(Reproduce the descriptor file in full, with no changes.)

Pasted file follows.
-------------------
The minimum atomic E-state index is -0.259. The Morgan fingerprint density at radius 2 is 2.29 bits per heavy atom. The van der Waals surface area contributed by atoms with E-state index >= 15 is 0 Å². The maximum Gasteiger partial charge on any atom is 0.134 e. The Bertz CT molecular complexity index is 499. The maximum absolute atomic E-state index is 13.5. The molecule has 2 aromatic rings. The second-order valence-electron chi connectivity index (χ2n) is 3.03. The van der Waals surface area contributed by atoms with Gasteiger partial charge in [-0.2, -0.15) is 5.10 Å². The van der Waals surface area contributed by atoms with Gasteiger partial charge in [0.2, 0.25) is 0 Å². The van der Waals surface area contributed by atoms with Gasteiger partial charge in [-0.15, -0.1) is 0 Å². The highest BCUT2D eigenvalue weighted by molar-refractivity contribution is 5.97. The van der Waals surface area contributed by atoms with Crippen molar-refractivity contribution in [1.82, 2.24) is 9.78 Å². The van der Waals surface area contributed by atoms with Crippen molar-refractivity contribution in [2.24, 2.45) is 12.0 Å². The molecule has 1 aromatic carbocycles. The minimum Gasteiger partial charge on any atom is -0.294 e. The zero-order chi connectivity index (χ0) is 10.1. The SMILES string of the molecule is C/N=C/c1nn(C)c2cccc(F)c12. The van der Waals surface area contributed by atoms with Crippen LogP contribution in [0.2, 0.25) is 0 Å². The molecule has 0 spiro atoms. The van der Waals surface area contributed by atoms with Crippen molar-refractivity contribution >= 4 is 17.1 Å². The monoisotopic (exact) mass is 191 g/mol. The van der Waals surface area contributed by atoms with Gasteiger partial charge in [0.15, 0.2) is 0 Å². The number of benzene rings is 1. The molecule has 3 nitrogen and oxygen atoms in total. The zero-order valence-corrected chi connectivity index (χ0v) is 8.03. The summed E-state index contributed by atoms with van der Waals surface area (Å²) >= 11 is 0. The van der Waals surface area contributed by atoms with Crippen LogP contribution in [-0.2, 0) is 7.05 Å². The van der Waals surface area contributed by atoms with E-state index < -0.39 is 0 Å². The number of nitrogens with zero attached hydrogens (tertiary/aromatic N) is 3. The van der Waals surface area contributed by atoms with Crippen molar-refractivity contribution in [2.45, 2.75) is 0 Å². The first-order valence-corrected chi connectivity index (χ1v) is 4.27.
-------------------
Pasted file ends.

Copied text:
The minimum atomic E-state index is -0.259. The Morgan fingerprint density at radius 2 is 2.29 bits per heavy atom. The van der Waals surface area contributed by atoms with E-state index >= 15 is 0 Å². The maximum Gasteiger partial charge on any atom is 0.134 e. The Bertz CT molecular complexity index is 499. The maximum absolute atomic E-state index is 13.5. The molecule has 2 aromatic rings. The second-order valence-electron chi connectivity index (χ2n) is 3.03. The van der Waals surface area contributed by atoms with Gasteiger partial charge in [-0.2, -0.15) is 5.10 Å². The van der Waals surface area contributed by atoms with Gasteiger partial charge in [0.2, 0.25) is 0 Å². The van der Waals surface area contributed by atoms with Gasteiger partial charge in [-0.15, -0.1) is 0 Å². The highest BCUT2D eigenvalue weighted by molar-refractivity contribution is 5.97. The van der Waals surface area contributed by atoms with Crippen molar-refractivity contribution in [1.82, 2.24) is 9.78 Å². The van der Waals surface area contributed by atoms with Crippen molar-refractivity contribution in [2.24, 2.45) is 12.0 Å². The molecule has 1 aromatic carbocycles. The minimum Gasteiger partial charge on any atom is -0.294 e. The zero-order chi connectivity index (χ0) is 10.1. The SMILES string of the molecule is C/N=C/c1nn(C)c2cccc(F)c12. The van der Waals surface area contributed by atoms with Crippen LogP contribution in [0.2, 0.25) is 0 Å². The molecule has 0 spiro atoms. The van der Waals surface area contributed by atoms with Crippen molar-refractivity contribution >= 4 is 17.1 Å². The monoisotopic (exact) mass is 191 g/mol. The van der Waals surface area contributed by atoms with Gasteiger partial charge in [0.15, 0.2) is 0 Å². The number of benzene rings is 1. The molecule has 3 nitrogen and oxygen atoms in total. The zero-order valence-corrected chi connectivity index (χ0v) is 8.03. The summed E-state index contributed by atoms with van der Waals surface area (Å²) >= 11 is 0. The van der Waals surface area contributed by atoms with Crippen LogP contribution in [-0.2, 0) is 7.05 Å². The van der Waals surface area contributed by atoms with E-state index < -0.39 is 0 Å². The number of nitrogens with zero attached hydrogens (tertiary/aromatic N) is 3. The van der Waals surface area contributed by atoms with Crippen molar-refractivity contribution in [2.45, 2.75) is 0 Å². The first-order valence-corrected chi connectivity index (χ1v) is 4.27.